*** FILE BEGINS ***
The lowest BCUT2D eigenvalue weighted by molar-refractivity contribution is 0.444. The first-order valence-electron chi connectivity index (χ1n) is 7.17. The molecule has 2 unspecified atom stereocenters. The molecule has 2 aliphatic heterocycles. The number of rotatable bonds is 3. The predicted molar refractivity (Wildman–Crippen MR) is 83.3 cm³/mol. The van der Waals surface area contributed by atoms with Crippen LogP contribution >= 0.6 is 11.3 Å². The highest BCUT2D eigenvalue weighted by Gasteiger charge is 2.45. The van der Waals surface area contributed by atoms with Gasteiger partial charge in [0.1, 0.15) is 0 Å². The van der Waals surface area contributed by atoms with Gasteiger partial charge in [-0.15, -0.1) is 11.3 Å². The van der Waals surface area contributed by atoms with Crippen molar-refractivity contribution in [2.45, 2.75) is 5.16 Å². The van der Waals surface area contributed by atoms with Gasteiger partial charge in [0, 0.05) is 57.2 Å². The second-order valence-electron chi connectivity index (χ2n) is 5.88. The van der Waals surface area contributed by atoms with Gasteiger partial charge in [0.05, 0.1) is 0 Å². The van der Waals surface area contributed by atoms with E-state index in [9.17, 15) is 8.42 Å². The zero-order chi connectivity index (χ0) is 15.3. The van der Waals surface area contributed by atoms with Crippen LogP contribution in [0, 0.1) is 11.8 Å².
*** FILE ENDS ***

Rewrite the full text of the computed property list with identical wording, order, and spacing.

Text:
The lowest BCUT2D eigenvalue weighted by molar-refractivity contribution is 0.444. The first-order valence-electron chi connectivity index (χ1n) is 7.17. The molecule has 2 unspecified atom stereocenters. The molecule has 2 aliphatic heterocycles. The number of rotatable bonds is 3. The predicted molar refractivity (Wildman–Crippen MR) is 83.3 cm³/mol. The van der Waals surface area contributed by atoms with Crippen LogP contribution >= 0.6 is 11.3 Å². The highest BCUT2D eigenvalue weighted by Gasteiger charge is 2.45. The van der Waals surface area contributed by atoms with Gasteiger partial charge in [0.1, 0.15) is 0 Å². The van der Waals surface area contributed by atoms with Gasteiger partial charge in [-0.15, -0.1) is 11.3 Å². The van der Waals surface area contributed by atoms with Crippen molar-refractivity contribution in [2.45, 2.75) is 5.16 Å². The van der Waals surface area contributed by atoms with Gasteiger partial charge in [0, 0.05) is 57.2 Å². The second-order valence-electron chi connectivity index (χ2n) is 5.88. The van der Waals surface area contributed by atoms with Gasteiger partial charge in [0.05, 0.1) is 0 Å². The van der Waals surface area contributed by atoms with E-state index in [9.17, 15) is 8.42 Å². The zero-order chi connectivity index (χ0) is 15.3. The van der Waals surface area contributed by atoms with Crippen LogP contribution in [0, 0.1) is 11.8 Å².